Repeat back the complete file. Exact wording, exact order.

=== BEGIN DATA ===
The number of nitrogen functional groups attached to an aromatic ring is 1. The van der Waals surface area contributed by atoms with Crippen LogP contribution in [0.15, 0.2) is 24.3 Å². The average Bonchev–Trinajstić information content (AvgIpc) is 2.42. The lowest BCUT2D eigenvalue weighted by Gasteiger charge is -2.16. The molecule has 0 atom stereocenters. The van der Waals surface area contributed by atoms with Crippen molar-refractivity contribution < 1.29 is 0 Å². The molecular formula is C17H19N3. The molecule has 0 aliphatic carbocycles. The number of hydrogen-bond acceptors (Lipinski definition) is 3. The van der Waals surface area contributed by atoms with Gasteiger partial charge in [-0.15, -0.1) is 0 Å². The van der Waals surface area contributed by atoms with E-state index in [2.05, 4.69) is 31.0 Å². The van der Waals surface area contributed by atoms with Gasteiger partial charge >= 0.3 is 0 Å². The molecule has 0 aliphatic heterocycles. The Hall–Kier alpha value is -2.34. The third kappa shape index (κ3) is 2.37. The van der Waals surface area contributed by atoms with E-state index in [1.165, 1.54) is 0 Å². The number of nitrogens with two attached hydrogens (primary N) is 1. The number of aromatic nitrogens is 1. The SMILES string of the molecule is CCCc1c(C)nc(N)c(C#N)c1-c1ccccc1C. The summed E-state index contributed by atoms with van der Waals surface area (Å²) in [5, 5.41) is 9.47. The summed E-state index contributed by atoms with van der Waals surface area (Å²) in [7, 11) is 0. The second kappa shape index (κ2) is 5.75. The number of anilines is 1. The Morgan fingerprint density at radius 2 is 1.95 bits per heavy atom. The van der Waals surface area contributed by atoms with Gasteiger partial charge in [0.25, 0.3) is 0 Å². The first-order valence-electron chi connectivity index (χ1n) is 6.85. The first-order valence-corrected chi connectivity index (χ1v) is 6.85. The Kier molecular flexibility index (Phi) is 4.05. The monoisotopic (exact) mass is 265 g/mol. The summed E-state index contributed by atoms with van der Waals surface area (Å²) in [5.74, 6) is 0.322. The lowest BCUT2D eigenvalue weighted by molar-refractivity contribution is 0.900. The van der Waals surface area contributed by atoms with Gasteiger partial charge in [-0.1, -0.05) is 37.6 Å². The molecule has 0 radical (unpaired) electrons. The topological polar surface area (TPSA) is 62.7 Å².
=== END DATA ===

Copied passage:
The number of nitrogen functional groups attached to an aromatic ring is 1. The van der Waals surface area contributed by atoms with Crippen LogP contribution in [0.15, 0.2) is 24.3 Å². The average Bonchev–Trinajstić information content (AvgIpc) is 2.42. The lowest BCUT2D eigenvalue weighted by Gasteiger charge is -2.16. The molecule has 0 atom stereocenters. The van der Waals surface area contributed by atoms with Crippen molar-refractivity contribution < 1.29 is 0 Å². The molecular formula is C17H19N3. The molecule has 0 aliphatic carbocycles. The number of hydrogen-bond acceptors (Lipinski definition) is 3. The van der Waals surface area contributed by atoms with Gasteiger partial charge in [-0.15, -0.1) is 0 Å². The van der Waals surface area contributed by atoms with E-state index in [2.05, 4.69) is 31.0 Å². The van der Waals surface area contributed by atoms with Gasteiger partial charge >= 0.3 is 0 Å². The molecule has 0 aliphatic heterocycles. The Hall–Kier alpha value is -2.34. The third kappa shape index (κ3) is 2.37. The van der Waals surface area contributed by atoms with E-state index in [1.165, 1.54) is 0 Å². The number of nitrogens with two attached hydrogens (primary N) is 1. The number of aromatic nitrogens is 1. The SMILES string of the molecule is CCCc1c(C)nc(N)c(C#N)c1-c1ccccc1C. The summed E-state index contributed by atoms with van der Waals surface area (Å²) in [5, 5.41) is 9.47. The summed E-state index contributed by atoms with van der Waals surface area (Å²) in [7, 11) is 0. The second kappa shape index (κ2) is 5.75. The number of anilines is 1. The Morgan fingerprint density at radius 2 is 1.95 bits per heavy atom. The van der Waals surface area contributed by atoms with Gasteiger partial charge in [0.25, 0.3) is 0 Å². The first-order valence-electron chi connectivity index (χ1n) is 6.85. The first-order valence-corrected chi connectivity index (χ1v) is 6.85. The Kier molecular flexibility index (Phi) is 4.05. The monoisotopic (exact) mass is 265 g/mol. The summed E-state index contributed by atoms with van der Waals surface area (Å²) in [5.74, 6) is 0.322. The lowest BCUT2D eigenvalue weighted by molar-refractivity contribution is 0.900. The van der Waals surface area contributed by atoms with Gasteiger partial charge in [-0.1, -0.05) is 37.6 Å². The molecule has 0 radical (unpaired) electrons. The topological polar surface area (TPSA) is 62.7 Å².